How To Decide Whether Or Not To Customize Your Car Stereo
It's pretty obvious isn't it? It's just a simple stereo system in an automobile, you say. Although a few people like to install home stereo systems in their automobiles, sometimes it just doesn't work. Maybe prior to today's high powered systems it could've worked just fine. All you required was a radio and a cassette player (or 8 track, for those other dinosaurs out there) lug those big box speakers into the backseat and you would be rocking down the highway. But today there are things like compact disc players and mp3 players and your popup liquid crystal display panels and all that other high tech gadgetry you would believe they would like to establish a home theater system right on the console of their van. If you don't know anything about stereo systems but want to have some good sounds in your vehicle anyway, here are a few things to know about a car stereo.
As I mentioned above, back in the day head units and speakers from home audio systems and professional markets were just merely installed into vehicles. Nonetheless, they weren't well appropriate for the extremes of temperature and vibration which are a natural component of the surroundings of an automobile. Since car stereo enthusiasts were not content with the audio quality of regular car sound systems, and with the coming of the CD player, they really had to begin altering some of these home stereo systems in order to function properly in an automotive environment and now we have the modern car stereo system.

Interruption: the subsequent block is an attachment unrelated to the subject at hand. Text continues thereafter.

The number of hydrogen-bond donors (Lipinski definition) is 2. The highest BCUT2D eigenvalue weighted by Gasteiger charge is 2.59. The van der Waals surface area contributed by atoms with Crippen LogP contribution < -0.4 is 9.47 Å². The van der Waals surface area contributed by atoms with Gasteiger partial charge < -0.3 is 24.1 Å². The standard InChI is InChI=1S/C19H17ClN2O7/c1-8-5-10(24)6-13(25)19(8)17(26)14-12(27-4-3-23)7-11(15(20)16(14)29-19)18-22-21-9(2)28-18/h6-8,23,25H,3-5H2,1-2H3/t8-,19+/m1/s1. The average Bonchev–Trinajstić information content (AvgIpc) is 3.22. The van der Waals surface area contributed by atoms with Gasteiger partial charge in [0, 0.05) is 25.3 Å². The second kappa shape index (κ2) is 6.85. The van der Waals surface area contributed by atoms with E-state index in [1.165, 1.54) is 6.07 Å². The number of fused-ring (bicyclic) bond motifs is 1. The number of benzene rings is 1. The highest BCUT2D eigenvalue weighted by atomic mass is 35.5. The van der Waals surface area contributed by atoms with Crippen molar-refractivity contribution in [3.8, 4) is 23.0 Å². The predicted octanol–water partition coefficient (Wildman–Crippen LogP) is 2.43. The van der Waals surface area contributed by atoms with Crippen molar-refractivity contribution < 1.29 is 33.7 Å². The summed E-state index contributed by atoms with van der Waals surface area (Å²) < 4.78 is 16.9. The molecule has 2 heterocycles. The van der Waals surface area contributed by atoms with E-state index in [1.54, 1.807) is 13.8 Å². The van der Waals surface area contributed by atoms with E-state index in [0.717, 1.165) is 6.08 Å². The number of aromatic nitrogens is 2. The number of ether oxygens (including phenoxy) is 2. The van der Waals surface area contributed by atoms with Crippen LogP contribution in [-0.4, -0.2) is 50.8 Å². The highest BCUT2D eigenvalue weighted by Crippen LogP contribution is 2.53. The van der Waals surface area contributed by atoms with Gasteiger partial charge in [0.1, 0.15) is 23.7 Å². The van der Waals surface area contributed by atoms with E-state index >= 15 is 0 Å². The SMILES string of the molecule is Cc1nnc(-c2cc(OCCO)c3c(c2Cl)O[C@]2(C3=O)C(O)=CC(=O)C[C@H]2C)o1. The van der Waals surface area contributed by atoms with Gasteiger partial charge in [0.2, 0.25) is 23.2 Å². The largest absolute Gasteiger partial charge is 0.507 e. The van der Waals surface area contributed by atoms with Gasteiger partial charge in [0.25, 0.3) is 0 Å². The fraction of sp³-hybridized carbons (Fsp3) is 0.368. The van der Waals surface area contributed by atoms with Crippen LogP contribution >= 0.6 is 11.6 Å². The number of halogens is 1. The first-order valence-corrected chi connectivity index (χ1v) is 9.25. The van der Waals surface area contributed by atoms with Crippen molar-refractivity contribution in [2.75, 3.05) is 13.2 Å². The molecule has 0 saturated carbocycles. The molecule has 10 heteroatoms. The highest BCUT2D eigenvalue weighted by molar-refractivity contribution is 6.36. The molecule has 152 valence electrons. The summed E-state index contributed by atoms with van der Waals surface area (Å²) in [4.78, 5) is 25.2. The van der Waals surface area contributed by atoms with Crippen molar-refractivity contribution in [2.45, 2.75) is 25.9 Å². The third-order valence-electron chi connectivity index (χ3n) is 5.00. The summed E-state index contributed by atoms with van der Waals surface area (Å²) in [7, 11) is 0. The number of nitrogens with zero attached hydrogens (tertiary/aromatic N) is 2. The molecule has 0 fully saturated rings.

If you own a new vehicle, that you bought from about 1990 to present day, odds are you already have a factory car stereo system in your vehicle unless you replaced it with an aftermarket system yourself. Some auto makers produce their own car stereos, like BMW which includes a respectable car stereo package head unit and speakers. It is standard equipment which comes with all their cars (which isn't astonishing when you consider that BMW is included in the league of "luxury car makers"). Or comparable to Mercedes Benz or Volkswagen, they employ car stereo systems from a German audio system manufacturer by the name of Blaupunkt.
A normal car stereo receiver (also called a head unit) commonly includes an auto-reverse cassette deck, a CD player and occasionally the optional CD changer, which automatically changes the compact disk in play. On newer automobile models, the stereo may also play mp3s and additional digital audo file types like WMA and AAC, whether on a CD or a storage device which can be connected to the head unit.
These days the car stereo receiver is connected to numerous speakers. Older automobiles usually had just one speaker mounted underneath the dashboard, directing the sound through perforations towards the front windshield. The standard for automobile stereo today is a pair of "tweeters" (employed to bring out high treble) on the driver side/front passenger side dash, along with a pair of normal mid-range speakers in both doors, and sometimes even the backseat passenger doors if it's a larger car or SUV and larger speakers able to bring out low ends at the back portion of the backseats.